Additional information can be found on the MU Extension Forage and Research website:

Source: Gene Schmitz, Livestock Specialist

This Month in Ag Connection | Ag Connection - Other Issues Online

Considerations for Leasing Farm Equipment

In recent years the cost of both land and equipment has increased at a fast pace. Leasing is one method to control productive assets without actually owning them. Many farmers are familiar with leasing land, but leasing equipment is less popular and involves different factors.

Green Earth

Equipment lease programs can change year to year. Equipment manufacturers may change lease programs to move more equipment. It is important to analyze the lease to determine if it is better to lease or purchase. It is important to continue analyzing the lease year to year since the content of the lease may change.

Any lease should always contain items that explain the terms and obligations of both parties. The following are some items suggested for equipment leases:

  1. 1. Names of parties involved
  2. 2. Equipment item being leased (include model and/or serial numbers)
  3. 3. Dates (beginning and ending) of lease
  4. 4. Base hours (expected number of hours of use per year)
  5. 5. Cost for exceeding base hours
  6. 6. Dollars the farmer must pay to purchase the equipment at the end of the lease, if there is a purchase option offered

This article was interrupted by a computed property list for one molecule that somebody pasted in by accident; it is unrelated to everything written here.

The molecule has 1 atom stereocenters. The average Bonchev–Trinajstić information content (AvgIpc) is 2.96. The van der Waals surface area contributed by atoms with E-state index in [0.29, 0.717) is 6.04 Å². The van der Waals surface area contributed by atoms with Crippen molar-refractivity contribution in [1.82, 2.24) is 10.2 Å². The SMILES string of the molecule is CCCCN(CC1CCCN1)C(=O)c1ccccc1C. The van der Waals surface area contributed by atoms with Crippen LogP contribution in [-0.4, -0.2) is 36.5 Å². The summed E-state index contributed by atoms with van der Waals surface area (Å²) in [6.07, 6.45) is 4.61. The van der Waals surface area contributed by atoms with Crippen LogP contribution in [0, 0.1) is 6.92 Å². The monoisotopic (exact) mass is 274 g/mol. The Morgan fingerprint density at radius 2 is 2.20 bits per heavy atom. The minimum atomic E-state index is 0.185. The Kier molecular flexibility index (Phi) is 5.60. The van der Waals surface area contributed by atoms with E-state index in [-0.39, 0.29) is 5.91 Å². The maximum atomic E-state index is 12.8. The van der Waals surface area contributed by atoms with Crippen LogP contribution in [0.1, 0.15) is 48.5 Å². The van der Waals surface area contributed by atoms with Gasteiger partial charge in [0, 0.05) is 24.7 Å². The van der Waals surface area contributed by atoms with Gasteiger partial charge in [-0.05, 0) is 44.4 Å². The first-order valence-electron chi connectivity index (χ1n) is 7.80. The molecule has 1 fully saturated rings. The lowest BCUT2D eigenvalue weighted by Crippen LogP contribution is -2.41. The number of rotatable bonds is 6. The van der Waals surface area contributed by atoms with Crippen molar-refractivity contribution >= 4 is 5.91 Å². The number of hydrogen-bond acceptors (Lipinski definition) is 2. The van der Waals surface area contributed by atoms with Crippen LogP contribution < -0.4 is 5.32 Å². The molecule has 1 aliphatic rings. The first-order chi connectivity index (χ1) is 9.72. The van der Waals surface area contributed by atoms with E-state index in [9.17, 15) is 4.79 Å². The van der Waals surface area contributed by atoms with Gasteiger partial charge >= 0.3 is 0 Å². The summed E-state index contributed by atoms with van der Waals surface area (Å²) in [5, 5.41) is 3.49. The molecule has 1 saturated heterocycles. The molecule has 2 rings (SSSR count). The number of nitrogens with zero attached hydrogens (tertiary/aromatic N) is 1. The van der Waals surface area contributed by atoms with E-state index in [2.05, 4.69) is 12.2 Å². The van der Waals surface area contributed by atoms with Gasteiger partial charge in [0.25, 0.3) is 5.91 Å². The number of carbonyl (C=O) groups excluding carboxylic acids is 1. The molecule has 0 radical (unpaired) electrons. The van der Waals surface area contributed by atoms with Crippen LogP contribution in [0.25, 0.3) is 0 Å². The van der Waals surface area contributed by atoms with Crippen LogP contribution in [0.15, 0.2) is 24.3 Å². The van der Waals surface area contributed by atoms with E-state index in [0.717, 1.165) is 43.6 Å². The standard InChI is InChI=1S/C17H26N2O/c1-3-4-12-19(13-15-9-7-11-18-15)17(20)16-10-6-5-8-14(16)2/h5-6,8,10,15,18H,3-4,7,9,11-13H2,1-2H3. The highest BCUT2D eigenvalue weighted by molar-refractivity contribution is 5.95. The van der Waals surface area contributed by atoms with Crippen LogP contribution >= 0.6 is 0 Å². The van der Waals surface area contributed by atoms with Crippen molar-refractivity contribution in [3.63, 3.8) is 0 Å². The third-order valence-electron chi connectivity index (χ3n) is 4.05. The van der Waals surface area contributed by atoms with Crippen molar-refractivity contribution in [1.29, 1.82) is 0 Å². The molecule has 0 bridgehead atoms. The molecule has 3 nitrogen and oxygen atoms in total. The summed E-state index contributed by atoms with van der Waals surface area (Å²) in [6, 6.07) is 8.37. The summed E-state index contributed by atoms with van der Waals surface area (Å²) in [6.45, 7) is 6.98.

7. 7. Advance payment
  8. 8. Additional payments (state when they are due)
  9. 9. Other items (may include excess wear, using equipment across state lines and others as needed)

Typically when a farmer enters into a lease for a specific piece of equipment, a sale occurs behind the scene. The equipment dealer sells the piece of equipment to a financing company. The financing company becomes the lessor, and then leases the equipment to the farmer who is then the lessee signing the lease agreement. The farmer typically signs the contract at the equipment dealership. Basically, the equipment dealer is the intermediary between the farmer and the financial institution.

Since the dealer is actually selling the equipment to a financial institution there are likely limitations on what can be negotiated. The most common items that can be negotiated are base hours and duration. It is important to have a good estimate on the number of hours the equipment will be needed each year. It is common that the hourly rate for exceeding base hours is high. It is to the farmer's advantage to compare moving up to the next level of base hours versus exceeding the lower level.

Other items to think about when entering a lease is the trade-in value if that is an option, impacts to your cash flow, property taxes, termination clause of lease and income tax.